Antifreeze poses a danger to dogs, and even a tiny bit can harm them fatally. Today, our veterinarians in Ankeny will explain the signs of antifreeze poisoning in dogs and what actions to take if your dog has ingested any.
Sadly, many pets die each year because they accidentally consume antifreeze, which is a common danger for dogs. It can happen as easily as your dog licking a few drops of it from your driveway after it has dripped from your car.
The dangerous substance in antifreeze is called ethylene glycol, and dogs can ingest a lot of it before they start feeling the harmful effects. However, it's already too late by the time those effects kick in. It takes less than three ounces (or 88 ml) of this liquid to poison a medium-sized dog and cause severe damage to their kidneys, brain, and liver.
Ethylene glycol is also found in hydraulic brake fluids. Sometimes, people put antifreeze in their toilet bowls to protect their pipes during the winter. So, if you're visiting someone else's home with your pet, be cautious about this potential hazard.
Symptoms of Antifreeze Poisoning
Here are some common symptoms of antifreeze poisoning in dogs:
- Uncoordinated movement
- Rapid heartbeat
- Excessive urination
Diagnosing Antifreeze Poisoning in Dogs
If your dog gets sick from antifreeze, you should take them to the vet for a checkup. The vet will talk to you about the signs you've seen and how it happened.
They will run some tests on your dog's poop or throw up if they can. They'll also check their pee and do a blood test. These tests will help the vet figure out what's wrong and how to help your dog. Make sure to tell the vet everything about your dog's health so they can give the right treatment.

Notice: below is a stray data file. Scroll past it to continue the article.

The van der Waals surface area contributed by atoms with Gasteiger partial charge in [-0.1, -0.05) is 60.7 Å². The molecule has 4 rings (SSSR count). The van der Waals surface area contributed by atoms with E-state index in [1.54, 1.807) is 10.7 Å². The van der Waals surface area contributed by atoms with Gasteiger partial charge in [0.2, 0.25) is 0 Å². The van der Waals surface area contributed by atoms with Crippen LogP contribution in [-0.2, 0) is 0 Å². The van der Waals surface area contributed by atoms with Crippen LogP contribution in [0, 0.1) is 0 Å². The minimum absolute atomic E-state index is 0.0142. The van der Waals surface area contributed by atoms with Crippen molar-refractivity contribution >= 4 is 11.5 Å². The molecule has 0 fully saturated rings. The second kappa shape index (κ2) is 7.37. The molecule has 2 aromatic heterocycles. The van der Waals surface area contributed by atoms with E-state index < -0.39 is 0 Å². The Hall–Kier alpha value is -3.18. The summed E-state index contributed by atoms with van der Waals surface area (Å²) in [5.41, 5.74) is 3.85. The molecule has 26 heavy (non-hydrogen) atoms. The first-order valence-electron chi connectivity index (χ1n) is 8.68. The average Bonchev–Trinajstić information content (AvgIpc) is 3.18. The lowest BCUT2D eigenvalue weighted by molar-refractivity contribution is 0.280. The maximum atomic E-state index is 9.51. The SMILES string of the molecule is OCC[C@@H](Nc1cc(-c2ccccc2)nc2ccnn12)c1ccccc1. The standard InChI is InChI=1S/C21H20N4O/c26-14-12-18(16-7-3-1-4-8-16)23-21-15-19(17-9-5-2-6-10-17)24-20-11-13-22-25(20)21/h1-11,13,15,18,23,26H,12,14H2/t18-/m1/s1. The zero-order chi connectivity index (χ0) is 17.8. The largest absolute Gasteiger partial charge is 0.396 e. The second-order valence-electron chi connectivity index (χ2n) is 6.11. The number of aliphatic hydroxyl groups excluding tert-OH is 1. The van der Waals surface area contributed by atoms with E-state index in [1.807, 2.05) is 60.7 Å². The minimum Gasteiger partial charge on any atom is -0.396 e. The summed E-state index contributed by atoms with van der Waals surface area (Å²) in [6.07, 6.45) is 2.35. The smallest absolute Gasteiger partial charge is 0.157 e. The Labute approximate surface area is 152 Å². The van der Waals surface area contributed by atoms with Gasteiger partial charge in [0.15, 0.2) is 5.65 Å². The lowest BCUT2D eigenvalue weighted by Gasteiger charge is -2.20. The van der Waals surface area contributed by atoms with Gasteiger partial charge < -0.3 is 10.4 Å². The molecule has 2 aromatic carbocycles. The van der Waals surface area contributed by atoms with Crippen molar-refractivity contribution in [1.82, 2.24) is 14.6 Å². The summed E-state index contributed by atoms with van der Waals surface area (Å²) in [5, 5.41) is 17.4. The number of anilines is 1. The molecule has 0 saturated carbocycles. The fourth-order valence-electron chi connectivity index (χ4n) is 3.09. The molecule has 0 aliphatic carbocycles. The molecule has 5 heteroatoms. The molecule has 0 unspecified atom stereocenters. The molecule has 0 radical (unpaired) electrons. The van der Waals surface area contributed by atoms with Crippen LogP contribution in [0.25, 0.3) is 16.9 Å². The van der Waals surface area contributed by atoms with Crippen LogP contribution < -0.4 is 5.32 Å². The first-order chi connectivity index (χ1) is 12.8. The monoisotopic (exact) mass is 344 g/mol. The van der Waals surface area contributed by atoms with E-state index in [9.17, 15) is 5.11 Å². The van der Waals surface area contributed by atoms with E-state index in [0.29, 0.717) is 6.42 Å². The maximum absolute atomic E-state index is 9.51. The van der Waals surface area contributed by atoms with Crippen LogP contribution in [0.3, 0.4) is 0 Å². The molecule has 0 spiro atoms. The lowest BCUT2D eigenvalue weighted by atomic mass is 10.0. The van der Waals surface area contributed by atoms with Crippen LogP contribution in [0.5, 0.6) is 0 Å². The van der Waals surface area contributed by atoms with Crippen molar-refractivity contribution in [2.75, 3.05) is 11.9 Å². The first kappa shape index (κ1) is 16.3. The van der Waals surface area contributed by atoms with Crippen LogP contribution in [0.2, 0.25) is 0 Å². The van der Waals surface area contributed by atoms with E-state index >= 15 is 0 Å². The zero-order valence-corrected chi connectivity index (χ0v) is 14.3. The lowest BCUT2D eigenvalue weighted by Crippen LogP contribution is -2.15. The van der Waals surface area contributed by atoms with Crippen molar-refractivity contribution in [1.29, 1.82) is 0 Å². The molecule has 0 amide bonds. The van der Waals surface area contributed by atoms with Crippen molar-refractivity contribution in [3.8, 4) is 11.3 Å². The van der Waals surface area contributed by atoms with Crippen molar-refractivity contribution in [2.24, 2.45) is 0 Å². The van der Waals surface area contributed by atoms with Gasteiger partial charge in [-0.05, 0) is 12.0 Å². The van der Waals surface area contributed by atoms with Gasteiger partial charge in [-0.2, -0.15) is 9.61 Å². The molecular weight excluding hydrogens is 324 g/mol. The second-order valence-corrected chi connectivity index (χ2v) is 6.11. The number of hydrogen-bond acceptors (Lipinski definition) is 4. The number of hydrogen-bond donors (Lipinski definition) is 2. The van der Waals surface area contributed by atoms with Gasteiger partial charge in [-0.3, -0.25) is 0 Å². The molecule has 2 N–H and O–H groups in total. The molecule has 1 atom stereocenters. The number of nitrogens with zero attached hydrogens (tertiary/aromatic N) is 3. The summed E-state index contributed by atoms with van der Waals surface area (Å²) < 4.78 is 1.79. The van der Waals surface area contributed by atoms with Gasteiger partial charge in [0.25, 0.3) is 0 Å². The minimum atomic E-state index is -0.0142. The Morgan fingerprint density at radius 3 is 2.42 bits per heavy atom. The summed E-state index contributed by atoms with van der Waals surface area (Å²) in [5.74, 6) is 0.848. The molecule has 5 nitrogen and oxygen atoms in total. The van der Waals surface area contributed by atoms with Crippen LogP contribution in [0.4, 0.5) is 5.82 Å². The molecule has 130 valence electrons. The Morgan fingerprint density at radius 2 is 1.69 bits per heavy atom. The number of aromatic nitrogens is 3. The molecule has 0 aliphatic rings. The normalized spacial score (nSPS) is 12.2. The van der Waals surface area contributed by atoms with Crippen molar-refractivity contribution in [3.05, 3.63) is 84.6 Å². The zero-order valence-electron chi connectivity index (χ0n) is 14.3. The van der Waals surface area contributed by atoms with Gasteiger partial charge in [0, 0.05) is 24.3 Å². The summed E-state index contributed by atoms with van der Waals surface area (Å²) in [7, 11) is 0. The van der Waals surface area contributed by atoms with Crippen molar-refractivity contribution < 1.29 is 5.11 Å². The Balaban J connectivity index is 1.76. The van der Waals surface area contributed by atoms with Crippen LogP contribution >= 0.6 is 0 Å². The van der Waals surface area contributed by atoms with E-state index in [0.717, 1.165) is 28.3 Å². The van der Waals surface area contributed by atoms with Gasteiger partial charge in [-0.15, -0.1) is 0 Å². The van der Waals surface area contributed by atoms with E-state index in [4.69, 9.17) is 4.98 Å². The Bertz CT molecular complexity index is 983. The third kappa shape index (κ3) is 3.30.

Treating Antifreeze Poisoning in Dogs
Antifreeze poisoning can be very dangerous for dogs, and it's important to act quickly if you suspect your dog has ingested it. Only induce vomiting if you're certain they've swallowed antifreeze. It's a good idea to call your vet before trying to make your dog vomit, as it can sometimes be harmful.
A simple hydrogen peroxide solution can be used to do this - only if the poisoning has occurred in the previous two hours. Give one teaspoon for every five pounds of body weight, with a maximum of three teaspoons at one time. The teaspoons should be spaced 10 minutes apart.
If your dog has already vomited on its own, do not try to make it vomit again. If they haven't vomited after three doses of hydrogen peroxide, seek emergency veterinary care.
Vomiting should also not be induced if your dog is having problems breathing, is in serious shock or distress, or is unconscious. Also, whether he vomits or not, your dog must be immediately rushed to your vet, who can safely administer antidotes.
Antidotes, like activated charcoal, can be given by a vet to stop the antifreeze from being absorbed further. Another option is 4-methyl pyrazole if administered quickly after ingestion. There's still a risk of kidney damage, so your dog may require intensive care.
Dogs who have consumed antifreeze in very small amounts may survive but will develop kidney failure within days of ingestion. Kidney damage kills many dogs who have been poisoned by antifreeze.
Preventing Antifreeze Poisoning
While antifreeze can do devastating damage to your dog's system, poisoning is preventable. Here are some steps to take today:
- Close antifreeze containers tightly, and keep them out of reach of your dog's curious nose.
- Propylene glycol is safe, according to the U.S. Food and Drug Administration. Look for antifreeze with this ingredient, which can keep your pet safer from ingesting ethylene glycol.
- Do not allow your dog to wander where they may have easy access to antifreeze, such as in driveways, garages, streets, etc.
- Inspect your car's radiator regularly, and have leaks repaired immediately.
- Ensure any antifreeze spills are immediately and thoroughly cleaned.
- Dispose of used antifreeze containers properly.